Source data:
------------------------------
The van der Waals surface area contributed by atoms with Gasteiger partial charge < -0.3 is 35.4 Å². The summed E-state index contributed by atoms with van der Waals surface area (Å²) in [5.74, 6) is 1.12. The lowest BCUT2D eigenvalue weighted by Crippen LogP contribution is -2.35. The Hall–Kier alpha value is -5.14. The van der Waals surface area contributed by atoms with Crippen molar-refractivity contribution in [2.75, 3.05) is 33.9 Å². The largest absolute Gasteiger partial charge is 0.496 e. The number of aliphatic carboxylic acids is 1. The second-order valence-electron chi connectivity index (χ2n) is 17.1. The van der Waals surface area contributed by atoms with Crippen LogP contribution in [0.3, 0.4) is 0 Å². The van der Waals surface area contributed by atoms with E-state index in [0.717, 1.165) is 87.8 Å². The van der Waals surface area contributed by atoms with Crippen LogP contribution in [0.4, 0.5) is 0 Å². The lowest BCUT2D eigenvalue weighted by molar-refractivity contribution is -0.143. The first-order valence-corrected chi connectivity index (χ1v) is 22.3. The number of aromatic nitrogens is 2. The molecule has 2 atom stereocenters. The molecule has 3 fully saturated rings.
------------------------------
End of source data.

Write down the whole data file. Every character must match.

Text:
The van der Waals surface area contributed by atoms with Gasteiger partial charge < -0.3 is 35.4 Å². The summed E-state index contributed by atoms with van der Waals surface area (Å²) in [5.74, 6) is 1.12. The lowest BCUT2D eigenvalue weighted by Crippen LogP contribution is -2.35. The Hall–Kier alpha value is -5.14. The van der Waals surface area contributed by atoms with Crippen molar-refractivity contribution in [2.75, 3.05) is 33.9 Å². The largest absolute Gasteiger partial charge is 0.496 e. The number of aliphatic carboxylic acids is 1. The second-order valence-electron chi connectivity index (χ2n) is 17.1. The van der Waals surface area contributed by atoms with Crippen LogP contribution in [0.3, 0.4) is 0 Å². The van der Waals surface area contributed by atoms with E-state index in [0.717, 1.165) is 87.8 Å². The van der Waals surface area contributed by atoms with Crippen LogP contribution in [0.4, 0.5) is 0 Å². The lowest BCUT2D eigenvalue weighted by molar-refractivity contribution is -0.143. The first-order valence-corrected chi connectivity index (χ1v) is 22.3. The number of aromatic nitrogens is 2. The molecule has 2 atom stereocenters. The molecule has 3 fully saturated rings.